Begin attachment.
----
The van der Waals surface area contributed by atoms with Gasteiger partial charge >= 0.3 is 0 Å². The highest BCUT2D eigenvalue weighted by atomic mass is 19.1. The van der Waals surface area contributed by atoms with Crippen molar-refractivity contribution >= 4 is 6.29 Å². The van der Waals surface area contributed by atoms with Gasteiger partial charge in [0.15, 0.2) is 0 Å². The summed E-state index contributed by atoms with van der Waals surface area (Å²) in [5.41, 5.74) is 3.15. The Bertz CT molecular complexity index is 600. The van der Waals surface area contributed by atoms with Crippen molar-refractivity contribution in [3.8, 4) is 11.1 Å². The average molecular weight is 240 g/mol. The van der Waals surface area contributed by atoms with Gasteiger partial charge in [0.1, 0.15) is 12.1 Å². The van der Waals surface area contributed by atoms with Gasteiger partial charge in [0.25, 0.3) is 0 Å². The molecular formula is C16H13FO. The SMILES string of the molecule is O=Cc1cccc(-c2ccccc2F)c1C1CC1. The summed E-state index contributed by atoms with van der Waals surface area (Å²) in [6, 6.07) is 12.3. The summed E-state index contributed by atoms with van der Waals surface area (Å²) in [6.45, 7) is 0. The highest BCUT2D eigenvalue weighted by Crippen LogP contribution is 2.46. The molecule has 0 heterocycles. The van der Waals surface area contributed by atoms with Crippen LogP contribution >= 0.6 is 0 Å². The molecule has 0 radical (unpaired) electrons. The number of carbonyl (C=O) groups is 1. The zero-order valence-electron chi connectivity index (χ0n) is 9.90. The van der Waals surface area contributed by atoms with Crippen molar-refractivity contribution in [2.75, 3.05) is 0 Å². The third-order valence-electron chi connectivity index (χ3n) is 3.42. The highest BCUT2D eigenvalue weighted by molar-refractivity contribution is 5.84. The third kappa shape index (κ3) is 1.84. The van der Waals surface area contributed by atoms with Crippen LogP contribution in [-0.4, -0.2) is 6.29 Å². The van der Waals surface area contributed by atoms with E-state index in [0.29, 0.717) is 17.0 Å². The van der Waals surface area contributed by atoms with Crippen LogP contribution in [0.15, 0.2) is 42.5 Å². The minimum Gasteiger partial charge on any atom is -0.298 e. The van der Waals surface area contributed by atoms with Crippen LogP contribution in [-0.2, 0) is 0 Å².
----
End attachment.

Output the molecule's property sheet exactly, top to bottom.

The van der Waals surface area contributed by atoms with Gasteiger partial charge >= 0.3 is 0 Å². The highest BCUT2D eigenvalue weighted by atomic mass is 19.1. The van der Waals surface area contributed by atoms with Crippen molar-refractivity contribution >= 4 is 6.29 Å². The van der Waals surface area contributed by atoms with Gasteiger partial charge in [0.15, 0.2) is 0 Å². The summed E-state index contributed by atoms with van der Waals surface area (Å²) in [5.41, 5.74) is 3.15. The Bertz CT molecular complexity index is 600. The van der Waals surface area contributed by atoms with Crippen molar-refractivity contribution in [3.8, 4) is 11.1 Å². The average molecular weight is 240 g/mol. The van der Waals surface area contributed by atoms with Gasteiger partial charge in [0.1, 0.15) is 12.1 Å². The van der Waals surface area contributed by atoms with Gasteiger partial charge in [0.25, 0.3) is 0 Å². The molecular formula is C16H13FO. The SMILES string of the molecule is O=Cc1cccc(-c2ccccc2F)c1C1CC1. The summed E-state index contributed by atoms with van der Waals surface area (Å²) in [6, 6.07) is 12.3. The summed E-state index contributed by atoms with van der Waals surface area (Å²) in [6.45, 7) is 0. The highest BCUT2D eigenvalue weighted by Crippen LogP contribution is 2.46. The molecule has 0 heterocycles. The van der Waals surface area contributed by atoms with Crippen LogP contribution >= 0.6 is 0 Å². The molecule has 0 radical (unpaired) electrons. The number of carbonyl (C=O) groups is 1. The zero-order valence-electron chi connectivity index (χ0n) is 9.90. The van der Waals surface area contributed by atoms with Crippen molar-refractivity contribution in [2.75, 3.05) is 0 Å². The third-order valence-electron chi connectivity index (χ3n) is 3.42. The highest BCUT2D eigenvalue weighted by molar-refractivity contribution is 5.84. The third kappa shape index (κ3) is 1.84. The van der Waals surface area contributed by atoms with Crippen LogP contribution in [-0.4, -0.2) is 6.29 Å². The van der Waals surface area contributed by atoms with E-state index in [0.29, 0.717) is 17.0 Å². The van der Waals surface area contributed by atoms with Crippen LogP contribution in [0.15, 0.2) is 42.5 Å². The minimum Gasteiger partial charge on any atom is -0.298 e. The van der Waals surface area contributed by atoms with Crippen LogP contribution in [-0.2, 0) is 0 Å².